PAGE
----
It was a year of turmoil for people from all walks of life in Mohali district. The tough times started with the imposition of curfew in Punjab on March 23. The district, which is a seat of various industries, educational institutes and property-related businesses, saw its fortunes dip as the pandemic progressed.
The first case of coronavirus was reported in the district on March 18 when an NRI woman from Phase 3B-2 tested positive. It didn’t take long before the district became an epicentre of the virus in the state.
As of December 26, the district had recorded 17,910 positive cases and 336 fatalities due to the virus.
Many businesses shut shop as the lockdown continued, and many others teetered on the verge of decimation. As president of Mohali Beopar Mandal, Vineet Verma, said, “It was very tough year, many people were forced to shut down their business after losses, while many showrooms failed to attract any renters.”
The secretary of Mohali Property Consultants Association (MPCA), Harpreet Singh Dadwal, said the real estate business, which was already struggling, went into a tailspin due to the pandemic.
H K Chandok, who runs a coaching centre in the city, said the education sector was also hit hard. “The city is an education hub, but the pandemic brought it to a grinding halt.”
The fear of the pandemic coupled with the curfew and loss of jobs all culminated in a huge exodus of migrant workers from the district. Thousands of labourers were forced to leave, mostly on foot with their families and kids. According to Nanhe Bhai Pathak, a migrant labour contractor, more than 3000 labourers left for their natives places in Bihar and Uttar Pradesh during this period. “There was uncertainty about the duration of the lockdown and most of the labourers in construction work lost their livelihood. They had no option but to go home, which they also thought was safer than the city,” Pathak added.
Ajay Mishra, another Kharar-based labour contractor from UP, said the number of labourers who left could be more than 5000. Many are yet to return. Sukhwinder Singh, a Kharar-based builder, says post-lockdown the construction cost has gone up. “The labour cost has increased by up to 20 percent, earlier we used to give Rs. 400 per day to a labourer, now it is 450,” he said.
But it was not all gloom and doom in 2020, there were a few bright spots as well. For one, a major portion of the long awaited 10. 4 km-long Kharar flyover was opened to public. Started in 2015, the flyover to decongest traffic was to be completed in 2017, but it kept getting delayed due to the heavy vehicular movement and glitches in the acquisition of land. The lockdown gave it the much needed breather to fast-forward the pace of construction, and the first leg of the project, around 5 km stretch of the flyover, was opened to the public on December 12.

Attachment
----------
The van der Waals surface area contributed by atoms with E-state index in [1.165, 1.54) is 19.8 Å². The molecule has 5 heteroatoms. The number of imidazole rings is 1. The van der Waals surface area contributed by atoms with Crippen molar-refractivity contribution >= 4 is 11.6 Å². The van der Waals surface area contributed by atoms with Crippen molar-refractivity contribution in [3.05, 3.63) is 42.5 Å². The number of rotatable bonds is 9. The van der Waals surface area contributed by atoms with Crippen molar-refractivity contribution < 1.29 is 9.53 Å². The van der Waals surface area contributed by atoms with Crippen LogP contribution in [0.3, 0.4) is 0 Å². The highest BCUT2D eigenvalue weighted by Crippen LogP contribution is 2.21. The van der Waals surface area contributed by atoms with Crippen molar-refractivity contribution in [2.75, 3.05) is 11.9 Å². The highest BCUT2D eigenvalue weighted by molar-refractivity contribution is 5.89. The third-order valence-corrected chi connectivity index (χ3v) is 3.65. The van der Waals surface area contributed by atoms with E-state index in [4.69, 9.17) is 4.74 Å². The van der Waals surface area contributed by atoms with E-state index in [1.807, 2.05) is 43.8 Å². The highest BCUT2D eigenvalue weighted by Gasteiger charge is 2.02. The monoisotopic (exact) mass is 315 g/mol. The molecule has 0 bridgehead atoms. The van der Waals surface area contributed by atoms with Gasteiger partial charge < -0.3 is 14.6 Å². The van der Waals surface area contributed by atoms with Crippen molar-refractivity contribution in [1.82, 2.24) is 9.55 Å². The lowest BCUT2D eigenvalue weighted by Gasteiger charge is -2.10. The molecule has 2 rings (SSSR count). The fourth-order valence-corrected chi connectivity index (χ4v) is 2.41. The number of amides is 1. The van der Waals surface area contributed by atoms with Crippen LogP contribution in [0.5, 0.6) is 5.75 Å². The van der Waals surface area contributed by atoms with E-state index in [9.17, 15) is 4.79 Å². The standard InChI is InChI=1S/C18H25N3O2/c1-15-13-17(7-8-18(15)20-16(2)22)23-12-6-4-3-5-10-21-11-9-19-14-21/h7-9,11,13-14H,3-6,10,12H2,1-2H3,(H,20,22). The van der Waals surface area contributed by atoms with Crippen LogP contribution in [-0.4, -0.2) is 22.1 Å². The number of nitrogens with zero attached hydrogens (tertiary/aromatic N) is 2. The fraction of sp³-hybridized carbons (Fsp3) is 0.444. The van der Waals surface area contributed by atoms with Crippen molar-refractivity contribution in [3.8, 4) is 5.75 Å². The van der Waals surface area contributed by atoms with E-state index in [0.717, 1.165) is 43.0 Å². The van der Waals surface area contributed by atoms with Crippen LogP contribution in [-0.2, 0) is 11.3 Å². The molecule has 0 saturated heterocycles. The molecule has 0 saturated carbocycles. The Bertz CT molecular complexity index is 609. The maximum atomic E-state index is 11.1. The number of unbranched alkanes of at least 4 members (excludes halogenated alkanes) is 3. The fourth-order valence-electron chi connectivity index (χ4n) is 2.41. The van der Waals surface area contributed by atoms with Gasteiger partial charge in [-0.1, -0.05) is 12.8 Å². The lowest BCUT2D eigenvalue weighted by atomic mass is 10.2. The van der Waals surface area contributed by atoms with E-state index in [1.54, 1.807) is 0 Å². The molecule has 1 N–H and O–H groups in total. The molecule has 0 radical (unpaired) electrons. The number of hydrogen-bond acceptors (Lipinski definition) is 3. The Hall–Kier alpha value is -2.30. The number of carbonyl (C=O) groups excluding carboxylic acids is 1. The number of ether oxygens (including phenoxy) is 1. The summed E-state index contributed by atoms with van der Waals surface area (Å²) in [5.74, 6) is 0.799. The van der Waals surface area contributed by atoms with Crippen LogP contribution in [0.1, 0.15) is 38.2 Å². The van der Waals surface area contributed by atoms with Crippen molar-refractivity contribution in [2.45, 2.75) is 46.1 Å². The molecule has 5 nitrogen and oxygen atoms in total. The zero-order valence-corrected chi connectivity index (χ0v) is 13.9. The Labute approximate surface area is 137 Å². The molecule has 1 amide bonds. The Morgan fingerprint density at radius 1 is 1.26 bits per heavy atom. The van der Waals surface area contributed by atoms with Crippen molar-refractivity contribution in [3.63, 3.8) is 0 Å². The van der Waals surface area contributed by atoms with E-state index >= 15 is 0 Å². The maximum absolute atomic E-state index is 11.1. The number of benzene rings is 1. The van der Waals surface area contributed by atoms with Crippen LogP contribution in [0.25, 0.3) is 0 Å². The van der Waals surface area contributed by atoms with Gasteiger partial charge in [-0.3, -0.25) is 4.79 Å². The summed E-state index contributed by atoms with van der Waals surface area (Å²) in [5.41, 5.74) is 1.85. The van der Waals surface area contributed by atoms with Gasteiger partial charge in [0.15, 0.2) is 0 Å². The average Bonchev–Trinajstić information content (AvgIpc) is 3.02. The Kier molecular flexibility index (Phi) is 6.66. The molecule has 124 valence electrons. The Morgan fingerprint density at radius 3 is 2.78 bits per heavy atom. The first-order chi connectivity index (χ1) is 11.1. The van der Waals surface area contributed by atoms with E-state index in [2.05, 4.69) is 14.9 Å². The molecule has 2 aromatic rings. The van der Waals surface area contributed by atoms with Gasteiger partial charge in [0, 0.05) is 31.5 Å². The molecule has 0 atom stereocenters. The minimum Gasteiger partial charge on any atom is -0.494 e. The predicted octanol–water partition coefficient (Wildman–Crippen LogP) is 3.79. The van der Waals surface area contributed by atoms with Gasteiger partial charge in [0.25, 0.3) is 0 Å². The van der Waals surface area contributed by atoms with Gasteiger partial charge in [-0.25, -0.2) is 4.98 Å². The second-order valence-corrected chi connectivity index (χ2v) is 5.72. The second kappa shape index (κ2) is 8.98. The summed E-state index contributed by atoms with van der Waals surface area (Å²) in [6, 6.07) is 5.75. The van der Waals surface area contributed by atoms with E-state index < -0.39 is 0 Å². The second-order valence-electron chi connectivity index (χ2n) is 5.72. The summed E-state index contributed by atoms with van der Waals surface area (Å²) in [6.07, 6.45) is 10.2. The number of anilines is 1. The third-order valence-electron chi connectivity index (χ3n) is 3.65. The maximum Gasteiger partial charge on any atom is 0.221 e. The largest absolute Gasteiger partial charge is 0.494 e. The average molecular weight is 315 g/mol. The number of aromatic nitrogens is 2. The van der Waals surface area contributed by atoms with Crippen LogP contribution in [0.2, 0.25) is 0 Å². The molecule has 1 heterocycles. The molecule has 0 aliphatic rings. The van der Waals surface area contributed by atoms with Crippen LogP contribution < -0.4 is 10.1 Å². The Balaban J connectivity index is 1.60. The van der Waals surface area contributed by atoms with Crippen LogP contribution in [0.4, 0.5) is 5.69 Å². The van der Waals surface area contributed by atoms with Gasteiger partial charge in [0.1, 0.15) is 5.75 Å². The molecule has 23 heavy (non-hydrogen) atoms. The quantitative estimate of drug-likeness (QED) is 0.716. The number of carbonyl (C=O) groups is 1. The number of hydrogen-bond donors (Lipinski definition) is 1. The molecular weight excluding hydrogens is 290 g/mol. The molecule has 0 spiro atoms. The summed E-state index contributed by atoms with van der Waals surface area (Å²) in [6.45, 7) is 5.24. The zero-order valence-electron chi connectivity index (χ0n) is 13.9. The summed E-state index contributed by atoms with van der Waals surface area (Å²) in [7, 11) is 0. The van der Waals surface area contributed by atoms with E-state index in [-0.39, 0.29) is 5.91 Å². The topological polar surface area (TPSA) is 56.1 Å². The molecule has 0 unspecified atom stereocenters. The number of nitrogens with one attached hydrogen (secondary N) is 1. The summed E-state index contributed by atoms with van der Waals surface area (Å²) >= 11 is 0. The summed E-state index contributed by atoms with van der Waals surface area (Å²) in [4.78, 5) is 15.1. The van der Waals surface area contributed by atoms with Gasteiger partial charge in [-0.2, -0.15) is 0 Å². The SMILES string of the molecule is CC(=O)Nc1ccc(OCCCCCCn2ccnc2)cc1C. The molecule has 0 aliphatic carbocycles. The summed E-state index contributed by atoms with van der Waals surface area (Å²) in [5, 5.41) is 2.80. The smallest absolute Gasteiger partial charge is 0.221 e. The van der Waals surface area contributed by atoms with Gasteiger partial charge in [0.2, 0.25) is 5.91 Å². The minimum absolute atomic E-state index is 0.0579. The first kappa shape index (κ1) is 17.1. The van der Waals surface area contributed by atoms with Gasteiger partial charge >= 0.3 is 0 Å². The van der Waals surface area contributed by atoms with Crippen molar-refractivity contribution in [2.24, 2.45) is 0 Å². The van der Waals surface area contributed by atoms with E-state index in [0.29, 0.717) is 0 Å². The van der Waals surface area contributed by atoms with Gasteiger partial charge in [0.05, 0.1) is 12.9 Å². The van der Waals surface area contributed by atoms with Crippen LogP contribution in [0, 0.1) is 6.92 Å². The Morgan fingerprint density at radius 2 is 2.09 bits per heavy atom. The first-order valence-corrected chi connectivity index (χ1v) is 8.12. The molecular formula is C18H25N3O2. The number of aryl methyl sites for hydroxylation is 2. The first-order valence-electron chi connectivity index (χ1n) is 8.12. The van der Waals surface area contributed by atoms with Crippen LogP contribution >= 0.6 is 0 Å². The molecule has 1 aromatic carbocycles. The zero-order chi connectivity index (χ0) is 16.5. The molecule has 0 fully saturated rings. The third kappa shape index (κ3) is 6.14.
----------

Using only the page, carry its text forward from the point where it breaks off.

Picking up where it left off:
Crime and clubs
The year saw a number of late night crackdowns on night clubs that flouted rules with impunity and attracted party-goers from across the tricity. While initially lax, the police swung into action when a Punjab police commando Sukhwinder Singh was shot dead outside the Walking Street Night club in Phase XI in August.
The district also saw a change of guard with Senior Superintendent of Police Kuldeep Singh Chahal moving to the neighbouring Chandigarh, paving the way for the installation of new SSP Satinder Singh in October.
Matters of health
Although the new medical college and hospital could not take off due to pandemic this year, the district saw a fair amount of action on the Covid front. Civil Surgeon Dr. Manjeet Singh and the administration did their best to contain the spread of the pandemic but it continued spreading in various hotspots.
Jawaharpur, a small village near Derabassi, kept the administration and Punjab government on its toes when it became an epicentre of COVID-19 cases. More than 50 cases were reported from the village till May making it a village with maximum cases not only in the district but in the entire state.